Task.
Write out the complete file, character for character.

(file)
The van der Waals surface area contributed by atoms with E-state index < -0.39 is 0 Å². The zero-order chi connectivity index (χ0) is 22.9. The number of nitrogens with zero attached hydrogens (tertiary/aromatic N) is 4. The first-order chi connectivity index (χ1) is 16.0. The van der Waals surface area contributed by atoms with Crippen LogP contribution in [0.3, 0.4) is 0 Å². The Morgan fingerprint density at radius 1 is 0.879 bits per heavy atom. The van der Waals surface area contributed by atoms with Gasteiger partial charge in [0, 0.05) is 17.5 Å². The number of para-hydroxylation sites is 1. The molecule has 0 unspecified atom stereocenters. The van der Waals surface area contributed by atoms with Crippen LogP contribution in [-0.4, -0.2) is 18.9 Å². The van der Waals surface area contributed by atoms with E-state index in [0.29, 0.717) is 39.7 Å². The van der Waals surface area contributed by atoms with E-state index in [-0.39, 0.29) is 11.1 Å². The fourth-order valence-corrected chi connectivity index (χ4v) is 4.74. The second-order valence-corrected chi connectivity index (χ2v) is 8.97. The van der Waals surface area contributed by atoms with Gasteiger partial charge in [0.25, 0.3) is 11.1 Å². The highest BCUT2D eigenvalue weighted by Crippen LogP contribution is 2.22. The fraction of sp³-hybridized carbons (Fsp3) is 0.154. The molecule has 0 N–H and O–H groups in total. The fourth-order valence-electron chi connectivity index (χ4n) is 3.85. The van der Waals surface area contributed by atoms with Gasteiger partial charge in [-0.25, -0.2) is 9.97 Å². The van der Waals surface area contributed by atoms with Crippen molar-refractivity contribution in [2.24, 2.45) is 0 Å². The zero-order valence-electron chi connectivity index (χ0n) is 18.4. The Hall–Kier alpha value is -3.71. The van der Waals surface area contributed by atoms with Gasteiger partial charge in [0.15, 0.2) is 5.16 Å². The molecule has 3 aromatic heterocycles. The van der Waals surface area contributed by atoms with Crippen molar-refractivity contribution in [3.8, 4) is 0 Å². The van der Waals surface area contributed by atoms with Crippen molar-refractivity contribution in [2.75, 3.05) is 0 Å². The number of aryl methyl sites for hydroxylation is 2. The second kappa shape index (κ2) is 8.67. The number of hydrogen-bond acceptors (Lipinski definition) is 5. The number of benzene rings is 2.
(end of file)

The van der Waals surface area contributed by atoms with E-state index < -0.39 is 0 Å². The zero-order chi connectivity index (χ0) is 22.9. The number of nitrogens with zero attached hydrogens (tertiary/aromatic N) is 4. The first-order chi connectivity index (χ1) is 16.0. The van der Waals surface area contributed by atoms with Crippen LogP contribution in [0.3, 0.4) is 0 Å². The Morgan fingerprint density at radius 1 is 0.879 bits per heavy atom. The van der Waals surface area contributed by atoms with Gasteiger partial charge in [0, 0.05) is 17.5 Å². The number of para-hydroxylation sites is 1. The molecule has 0 unspecified atom stereocenters. The van der Waals surface area contributed by atoms with Crippen LogP contribution in [-0.4, -0.2) is 18.9 Å². The van der Waals surface area contributed by atoms with E-state index in [0.29, 0.717) is 39.7 Å². The van der Waals surface area contributed by atoms with E-state index in [-0.39, 0.29) is 11.1 Å². The fourth-order valence-corrected chi connectivity index (χ4v) is 4.74. The second-order valence-corrected chi connectivity index (χ2v) is 8.97. The van der Waals surface area contributed by atoms with Gasteiger partial charge in [0.25, 0.3) is 11.1 Å². The highest BCUT2D eigenvalue weighted by Crippen LogP contribution is 2.22. The fraction of sp³-hybridized carbons (Fsp3) is 0.154. The molecule has 0 N–H and O–H groups in total. The fourth-order valence-electron chi connectivity index (χ4n) is 3.85. The van der Waals surface area contributed by atoms with Gasteiger partial charge in [-0.25, -0.2) is 9.97 Å². The van der Waals surface area contributed by atoms with Crippen molar-refractivity contribution in [2.24, 2.45) is 0 Å². The zero-order valence-electron chi connectivity index (χ0n) is 18.4. The Hall–Kier alpha value is -3.71. The van der Waals surface area contributed by atoms with Gasteiger partial charge in [0.15, 0.2) is 5.16 Å². The molecule has 3 aromatic heterocycles. The van der Waals surface area contributed by atoms with Crippen molar-refractivity contribution in [3.8, 4) is 0 Å². The van der Waals surface area contributed by atoms with Crippen molar-refractivity contribution in [2.75, 3.05) is 0 Å². The number of aryl methyl sites for hydroxylation is 2. The second kappa shape index (κ2) is 8.67. The number of hydrogen-bond acceptors (Lipinski definition) is 5. The number of benzene rings is 2.